This year, Maine’s family planning system provided reproductive health care to 27,208 women, men and teens — 82 percent of whom qualified for free or reduced fees — seeking critical preventive health care services including Pap tests to detect cervical cancer and breast exams to detect warning signs of breast cancer.

The governor’s proposal to cut $401,000 to family planning would mean reduced hours at some family planning health centers and the elimination of others in most rural parts of Maine. To the extent that this is about money and not about policy or politics or philosophy, it is an extraordinarily unwise move. In the end, reducing funding to family planning will cost far more — financially and socially — than it saves.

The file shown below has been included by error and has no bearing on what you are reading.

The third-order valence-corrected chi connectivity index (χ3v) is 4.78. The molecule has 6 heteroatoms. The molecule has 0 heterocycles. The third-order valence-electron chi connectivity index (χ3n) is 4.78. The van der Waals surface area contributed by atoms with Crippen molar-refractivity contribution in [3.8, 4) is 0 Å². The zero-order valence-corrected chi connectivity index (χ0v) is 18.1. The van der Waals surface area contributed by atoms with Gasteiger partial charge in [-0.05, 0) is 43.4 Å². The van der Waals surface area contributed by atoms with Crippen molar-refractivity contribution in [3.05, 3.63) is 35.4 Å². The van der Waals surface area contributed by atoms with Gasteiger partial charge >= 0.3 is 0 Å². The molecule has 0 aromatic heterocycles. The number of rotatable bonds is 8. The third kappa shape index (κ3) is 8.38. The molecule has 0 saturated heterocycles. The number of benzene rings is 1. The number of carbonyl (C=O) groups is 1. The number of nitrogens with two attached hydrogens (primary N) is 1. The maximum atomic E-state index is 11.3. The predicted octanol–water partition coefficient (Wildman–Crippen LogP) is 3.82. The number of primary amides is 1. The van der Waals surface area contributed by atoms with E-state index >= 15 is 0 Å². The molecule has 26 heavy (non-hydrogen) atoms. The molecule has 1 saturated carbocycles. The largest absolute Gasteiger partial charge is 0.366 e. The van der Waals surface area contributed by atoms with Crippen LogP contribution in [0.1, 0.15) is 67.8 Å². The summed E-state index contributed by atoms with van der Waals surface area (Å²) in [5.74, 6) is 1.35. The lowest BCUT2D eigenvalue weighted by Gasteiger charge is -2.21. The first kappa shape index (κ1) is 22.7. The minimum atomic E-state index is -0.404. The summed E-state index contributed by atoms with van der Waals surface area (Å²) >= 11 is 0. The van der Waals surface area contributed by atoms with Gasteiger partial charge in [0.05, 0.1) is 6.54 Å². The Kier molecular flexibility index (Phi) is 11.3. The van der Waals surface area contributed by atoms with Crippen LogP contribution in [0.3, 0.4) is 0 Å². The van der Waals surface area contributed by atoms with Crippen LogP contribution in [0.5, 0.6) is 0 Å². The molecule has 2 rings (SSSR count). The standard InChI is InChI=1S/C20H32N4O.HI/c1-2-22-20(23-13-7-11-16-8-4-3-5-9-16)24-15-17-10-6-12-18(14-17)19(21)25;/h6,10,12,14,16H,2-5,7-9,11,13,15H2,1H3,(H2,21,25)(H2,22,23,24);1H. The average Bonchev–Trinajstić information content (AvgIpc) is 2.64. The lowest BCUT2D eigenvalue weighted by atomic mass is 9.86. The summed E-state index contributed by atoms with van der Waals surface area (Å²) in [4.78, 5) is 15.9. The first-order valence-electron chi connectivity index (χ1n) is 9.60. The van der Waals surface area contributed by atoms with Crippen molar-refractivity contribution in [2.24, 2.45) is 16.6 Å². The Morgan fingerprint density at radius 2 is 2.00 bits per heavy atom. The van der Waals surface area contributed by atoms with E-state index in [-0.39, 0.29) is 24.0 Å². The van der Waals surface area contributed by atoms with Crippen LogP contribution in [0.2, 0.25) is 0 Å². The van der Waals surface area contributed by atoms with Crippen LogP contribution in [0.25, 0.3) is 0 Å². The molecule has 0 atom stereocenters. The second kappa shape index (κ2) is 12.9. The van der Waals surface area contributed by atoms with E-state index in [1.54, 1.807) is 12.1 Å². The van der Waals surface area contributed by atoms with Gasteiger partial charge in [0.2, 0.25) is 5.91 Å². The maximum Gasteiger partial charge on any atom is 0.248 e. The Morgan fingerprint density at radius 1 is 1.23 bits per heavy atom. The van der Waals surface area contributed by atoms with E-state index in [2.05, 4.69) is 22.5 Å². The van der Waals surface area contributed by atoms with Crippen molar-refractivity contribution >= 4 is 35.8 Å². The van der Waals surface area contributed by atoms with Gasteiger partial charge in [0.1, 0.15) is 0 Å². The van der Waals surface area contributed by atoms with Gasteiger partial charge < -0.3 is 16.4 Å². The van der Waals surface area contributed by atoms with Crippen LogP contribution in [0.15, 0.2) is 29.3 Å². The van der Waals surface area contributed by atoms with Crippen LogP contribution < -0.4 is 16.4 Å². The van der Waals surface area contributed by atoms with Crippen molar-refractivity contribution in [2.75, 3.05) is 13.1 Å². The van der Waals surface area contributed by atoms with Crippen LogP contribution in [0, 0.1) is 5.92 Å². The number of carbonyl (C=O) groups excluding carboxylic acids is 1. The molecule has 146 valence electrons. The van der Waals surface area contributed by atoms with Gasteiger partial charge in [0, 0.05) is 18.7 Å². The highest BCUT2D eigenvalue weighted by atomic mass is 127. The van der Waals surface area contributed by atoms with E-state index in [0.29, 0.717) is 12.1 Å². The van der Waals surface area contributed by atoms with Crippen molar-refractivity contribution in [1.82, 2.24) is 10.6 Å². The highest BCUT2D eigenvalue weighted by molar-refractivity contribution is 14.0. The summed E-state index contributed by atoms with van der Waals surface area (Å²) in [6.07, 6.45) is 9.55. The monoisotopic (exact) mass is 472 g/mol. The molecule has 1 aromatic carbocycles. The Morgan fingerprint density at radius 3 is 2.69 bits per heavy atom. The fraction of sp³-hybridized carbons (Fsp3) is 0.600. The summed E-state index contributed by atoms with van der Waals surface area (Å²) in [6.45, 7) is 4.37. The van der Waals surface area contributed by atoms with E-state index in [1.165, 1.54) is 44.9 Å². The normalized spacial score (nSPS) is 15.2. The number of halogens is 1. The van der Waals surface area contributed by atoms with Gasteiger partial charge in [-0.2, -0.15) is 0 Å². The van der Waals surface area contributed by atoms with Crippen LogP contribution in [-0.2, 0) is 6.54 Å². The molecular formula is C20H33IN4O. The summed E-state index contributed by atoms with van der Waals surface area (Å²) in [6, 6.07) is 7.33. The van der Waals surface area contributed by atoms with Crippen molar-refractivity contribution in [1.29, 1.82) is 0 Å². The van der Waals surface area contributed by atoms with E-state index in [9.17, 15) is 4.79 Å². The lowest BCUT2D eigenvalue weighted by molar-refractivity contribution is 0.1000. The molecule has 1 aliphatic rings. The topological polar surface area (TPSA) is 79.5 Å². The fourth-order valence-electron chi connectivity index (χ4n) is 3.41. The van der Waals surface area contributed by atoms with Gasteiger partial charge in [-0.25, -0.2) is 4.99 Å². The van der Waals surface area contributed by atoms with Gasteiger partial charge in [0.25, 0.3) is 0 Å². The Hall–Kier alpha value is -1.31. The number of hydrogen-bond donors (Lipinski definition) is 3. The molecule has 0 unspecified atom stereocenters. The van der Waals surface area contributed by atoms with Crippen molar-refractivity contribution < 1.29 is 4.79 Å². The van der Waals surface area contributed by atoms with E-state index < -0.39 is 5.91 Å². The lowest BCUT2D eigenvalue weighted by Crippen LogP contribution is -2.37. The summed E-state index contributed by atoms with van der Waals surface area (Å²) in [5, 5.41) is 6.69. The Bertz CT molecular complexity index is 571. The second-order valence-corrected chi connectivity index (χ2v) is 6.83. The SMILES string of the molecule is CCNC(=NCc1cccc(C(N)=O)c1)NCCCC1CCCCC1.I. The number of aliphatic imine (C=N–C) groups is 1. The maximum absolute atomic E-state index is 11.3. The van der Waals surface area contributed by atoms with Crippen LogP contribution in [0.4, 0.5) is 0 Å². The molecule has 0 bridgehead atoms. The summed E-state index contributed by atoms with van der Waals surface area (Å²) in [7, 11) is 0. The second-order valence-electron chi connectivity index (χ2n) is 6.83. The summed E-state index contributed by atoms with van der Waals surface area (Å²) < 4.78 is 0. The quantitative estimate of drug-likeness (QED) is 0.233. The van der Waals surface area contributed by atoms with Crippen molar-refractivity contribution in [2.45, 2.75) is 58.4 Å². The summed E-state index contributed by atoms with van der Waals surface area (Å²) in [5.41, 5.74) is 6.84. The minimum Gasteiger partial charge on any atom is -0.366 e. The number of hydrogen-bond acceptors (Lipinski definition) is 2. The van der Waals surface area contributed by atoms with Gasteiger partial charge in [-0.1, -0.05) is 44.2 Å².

Connie Adler, M.D.

Board President

Family Planning Association of Maine

Reading recommendation

Want to know exactly what big health insurance has been doing to persuade you to go against your own best interests? Read “Deadly Spin.” Wendell Potter, former senior PR executive with one of the largest for-profit health insurance corporations in the U.S., has written a book detailing how the health care industry has made fools of us all and paupers of many. After all, he was the “spinmeister” extraordinaire. He knows how it’s done.

Read why he jumped ship. Read how insurers got rid of enrollees who filed claims (drained profits). Check out “rescission” and “purging” in the book; those are just some methods the insurance industry uses to cull the sick from their rolls and make more profits.